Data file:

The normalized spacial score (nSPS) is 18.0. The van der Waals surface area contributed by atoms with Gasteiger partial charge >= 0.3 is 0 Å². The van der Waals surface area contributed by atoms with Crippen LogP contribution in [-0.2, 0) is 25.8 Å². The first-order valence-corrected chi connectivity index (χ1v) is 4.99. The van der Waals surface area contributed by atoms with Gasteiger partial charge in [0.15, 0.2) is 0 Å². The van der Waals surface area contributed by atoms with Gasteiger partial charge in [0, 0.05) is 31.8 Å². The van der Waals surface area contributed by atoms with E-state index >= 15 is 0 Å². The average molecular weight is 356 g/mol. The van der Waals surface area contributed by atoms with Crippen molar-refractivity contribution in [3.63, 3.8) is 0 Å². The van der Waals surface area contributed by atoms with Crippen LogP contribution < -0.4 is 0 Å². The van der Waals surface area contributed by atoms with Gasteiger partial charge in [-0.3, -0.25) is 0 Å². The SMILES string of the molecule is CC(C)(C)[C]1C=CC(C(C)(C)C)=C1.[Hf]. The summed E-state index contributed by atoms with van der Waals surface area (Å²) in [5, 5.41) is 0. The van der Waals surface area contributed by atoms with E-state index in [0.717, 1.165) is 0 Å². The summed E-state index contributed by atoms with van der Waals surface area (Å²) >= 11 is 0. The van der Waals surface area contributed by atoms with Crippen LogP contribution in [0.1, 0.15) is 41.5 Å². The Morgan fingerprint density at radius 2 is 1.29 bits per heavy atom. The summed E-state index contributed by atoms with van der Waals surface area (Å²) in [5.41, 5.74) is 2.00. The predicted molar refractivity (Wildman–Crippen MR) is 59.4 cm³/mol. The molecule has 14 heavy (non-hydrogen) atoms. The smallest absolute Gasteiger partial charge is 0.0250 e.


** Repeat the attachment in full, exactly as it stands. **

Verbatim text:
The normalized spacial score (nSPS) is 18.0. The van der Waals surface area contributed by atoms with Gasteiger partial charge >= 0.3 is 0 Å². The van der Waals surface area contributed by atoms with Crippen LogP contribution in [-0.2, 0) is 25.8 Å². The first-order valence-corrected chi connectivity index (χ1v) is 4.99. The van der Waals surface area contributed by atoms with Gasteiger partial charge in [0.15, 0.2) is 0 Å². The van der Waals surface area contributed by atoms with Gasteiger partial charge in [0, 0.05) is 31.8 Å². The van der Waals surface area contributed by atoms with E-state index >= 15 is 0 Å². The average molecular weight is 356 g/mol. The van der Waals surface area contributed by atoms with Crippen molar-refractivity contribution in [3.63, 3.8) is 0 Å². The van der Waals surface area contributed by atoms with Crippen LogP contribution < -0.4 is 0 Å². The van der Waals surface area contributed by atoms with Gasteiger partial charge in [-0.3, -0.25) is 0 Å². The SMILES string of the molecule is CC(C)(C)[C]1C=CC(C(C)(C)C)=C1.[Hf]. The summed E-state index contributed by atoms with van der Waals surface area (Å²) in [5, 5.41) is 0. The van der Waals surface area contributed by atoms with E-state index in [0.717, 1.165) is 0 Å². The summed E-state index contributed by atoms with van der Waals surface area (Å²) >= 11 is 0. The van der Waals surface area contributed by atoms with Crippen LogP contribution in [0.1, 0.15) is 41.5 Å². The Morgan fingerprint density at radius 2 is 1.29 bits per heavy atom. The summed E-state index contributed by atoms with van der Waals surface area (Å²) in [5.41, 5.74) is 2.00. The predicted molar refractivity (Wildman–Crippen MR) is 59.4 cm³/mol. The molecule has 14 heavy (non-hydrogen) atoms. The smallest absolute Gasteiger partial charge is 0.0250 e.